Dan Mitchell, senior fellow at the libertarian Cato Institute, says the U.S. government needs a spending cap. “It’s an issue of trendlines and that’s everything in fiscal policy,” Mitchell said. “If you are on a path where government spending grows faster than the private sector of the economy, which is your tax base, then in theory there is no level of taxation that will be enough to stabilize the system. … If we had kept government spending down to just increases for inflation and population growth, we wouldn’t be in the trouble we’re in now.” Limiting spending to increases in inflation and population growth over 1998-2012 (an annual average of about 3.3%) would have given dramatically different results. The U.S. would have spent $2.6 trillion in FY 12, about $900 billion less than what it actually did. The latest deficit would be $157 billion, a fraction of the actual $1.089 trillion.

I’ve crunched the numbers to show that we could balance the budget in just 10 years if we just limited spending so that it grew by “only” 2.5 percent annually.

David did the same thing, but looking backwards instead of forward. Here’s the chart included with his article. As you can see, the budget mess would be very manageable today if the Bush-Obama spending binge hadn’t occurred.

IBD Spending Cap

But politicians don’t like spending caps for the same reasons that burglars don’t like armed homeowners. As Veronique de Rugy notes, if we imposed a spending cap, they would be forced to reform entitlements.

While a spending cap would help, some analysts contend that it would need to be coupled with entitlement reform. “If you don’t reform Social Security, Medicare and Medicaid, you’ll have a hard time staying within the cap,” said Veronique de Rugy, senior research fellow at the libertarian Mercatus Center. …”To make it feasible and enforceable you’d have to do a constitutional amendment,” said Mitchell. “But even short of that, at least if you start talking about it and set it as your goal it would get people focusing on the real problem … which is government spending growing faster than the private sector.”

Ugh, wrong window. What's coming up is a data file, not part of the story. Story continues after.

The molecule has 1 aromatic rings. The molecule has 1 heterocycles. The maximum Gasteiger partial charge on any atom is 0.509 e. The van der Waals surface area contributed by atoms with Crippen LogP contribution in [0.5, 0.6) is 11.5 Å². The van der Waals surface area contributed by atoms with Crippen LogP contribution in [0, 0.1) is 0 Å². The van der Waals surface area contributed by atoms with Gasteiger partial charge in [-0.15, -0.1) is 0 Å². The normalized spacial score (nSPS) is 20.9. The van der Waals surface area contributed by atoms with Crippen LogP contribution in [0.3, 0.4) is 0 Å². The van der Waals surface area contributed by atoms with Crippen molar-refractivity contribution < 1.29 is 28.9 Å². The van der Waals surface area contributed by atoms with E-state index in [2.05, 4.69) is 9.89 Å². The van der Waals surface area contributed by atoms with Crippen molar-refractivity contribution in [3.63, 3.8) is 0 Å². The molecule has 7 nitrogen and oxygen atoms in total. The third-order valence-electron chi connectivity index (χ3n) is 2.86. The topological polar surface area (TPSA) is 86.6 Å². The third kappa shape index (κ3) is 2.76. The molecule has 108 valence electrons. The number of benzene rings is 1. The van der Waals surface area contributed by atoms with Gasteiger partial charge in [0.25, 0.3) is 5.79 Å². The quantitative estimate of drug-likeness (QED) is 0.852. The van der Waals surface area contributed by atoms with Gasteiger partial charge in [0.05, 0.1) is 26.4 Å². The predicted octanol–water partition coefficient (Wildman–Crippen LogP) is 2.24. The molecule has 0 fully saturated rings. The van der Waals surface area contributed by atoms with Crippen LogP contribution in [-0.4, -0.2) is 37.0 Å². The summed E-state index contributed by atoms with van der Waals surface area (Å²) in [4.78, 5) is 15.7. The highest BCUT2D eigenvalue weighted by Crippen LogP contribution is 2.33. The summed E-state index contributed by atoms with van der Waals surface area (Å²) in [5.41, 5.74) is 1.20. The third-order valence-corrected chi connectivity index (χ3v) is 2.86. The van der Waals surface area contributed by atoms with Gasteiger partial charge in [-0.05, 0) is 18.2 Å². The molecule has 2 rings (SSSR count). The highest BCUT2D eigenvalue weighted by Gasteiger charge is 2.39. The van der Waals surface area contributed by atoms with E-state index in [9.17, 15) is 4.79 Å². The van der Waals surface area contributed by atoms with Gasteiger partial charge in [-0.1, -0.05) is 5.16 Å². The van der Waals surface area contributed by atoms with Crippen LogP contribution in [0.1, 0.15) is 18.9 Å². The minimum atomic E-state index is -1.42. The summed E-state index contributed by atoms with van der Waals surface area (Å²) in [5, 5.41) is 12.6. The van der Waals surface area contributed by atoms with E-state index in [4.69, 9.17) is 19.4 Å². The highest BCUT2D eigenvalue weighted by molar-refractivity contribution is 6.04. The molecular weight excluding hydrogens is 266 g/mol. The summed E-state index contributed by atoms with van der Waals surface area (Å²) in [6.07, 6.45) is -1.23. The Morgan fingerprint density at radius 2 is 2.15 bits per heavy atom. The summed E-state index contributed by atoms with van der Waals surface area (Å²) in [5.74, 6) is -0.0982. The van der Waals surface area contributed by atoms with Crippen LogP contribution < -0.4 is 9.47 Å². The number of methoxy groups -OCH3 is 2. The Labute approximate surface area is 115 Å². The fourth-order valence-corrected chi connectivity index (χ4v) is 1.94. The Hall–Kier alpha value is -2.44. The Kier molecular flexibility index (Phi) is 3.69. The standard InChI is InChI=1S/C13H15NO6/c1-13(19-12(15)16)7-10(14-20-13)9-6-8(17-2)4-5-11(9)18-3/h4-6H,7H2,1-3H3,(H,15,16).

This brings us to the real challenge. How do we get politicians to impose reforms when they benefit from the current system. Barring a miracle, they’re not going to tie their own hands.

But I think our chances of success will be much higher if advocates of good fiscal policy kept reminding the crowd in Washington that the real problem is too much spending and that red ink is just a symptom of the underlying disease.

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I’m in Slovenia where I just finished indoctrinating educating a bunch of students on the importance of Mitchell’s Golden Rule as a means of restraining the burden of government spending.

And I emphasized that the fiscal problem in Europe is the size of government, not the fact that nations are having a hard time borrowing money. As explained in this video, spending is the disease and deficits are one of the symptoms.

This is also an issue in the United States, and Steve Moore of the Wall Street Journal is worried that the GOP ticket is debt-obsessed and doesn’t have sufficient enthusiasm for lower tax rates and tax reform.

Stylistically, Paul Ryan’s Republican convention speech last night was a grand slam. …But was it the growth message that supply-siders wanted to hear, or debt-clock obsession? There were clearly apocalyptic claims. “Before the math and the momentum overwhelm us all, we are going to solve this nation’s economic problems,” said Mr. Ryan in reference to the federal rea ink. “I’m going to level with you; we don’t have that much time.” …In fact, he talked about turning around the economy with “tax fairness.” Ugh, that’s an Obama term. …Larry Kudlow of CNBC and a former Reagan economist tells me, “Paul’s speech just didn’t have the growth, tax-cutting message. We didn’t even get the words tax reform. I don’t know what happened, but it worries me.” It’s a question of priorities. Are Mitt Romney and Paul Ryan signaling that they will put spending cuts ahead of pro-growth tax-rate cuts?

I share Steve’s concern, but with a twist.

I’m not worried that the Republicans will put spending cuts ahead of tax cuts. I’m worried that they won’t do spending cuts at all (even using the dishonest DC definition) and therefore wind up getting seduced into some sort of tax-increase deal that facilitates bigger government.

As a general rule, it is always good to do spending cuts (however defined). And it is always good to lower tax rates. And if you can do both at the same time, even better.

But since I have low expectations, I’ll be delighted if we “merely” manage to get entitlement reform during a Romney-Ryan Administration. That would mean some progress on the spending side and presumably reduce the risk of bad things (like a VAT!) on the revenue side.

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Even though I’ve already made clear that I am less-than-overwhelmed by the thought of Mitt Romney in the White House, I worry that people will become to think I’m a GOP toady.

That’s because I’ve been spending a lot of time providing favorable analysis and commentary on the relative merits of the Ryan budget (particularly proposed reforms to Medicare and Medicaid) compared to President Obama’s statist agenda of class warfare and bigger government.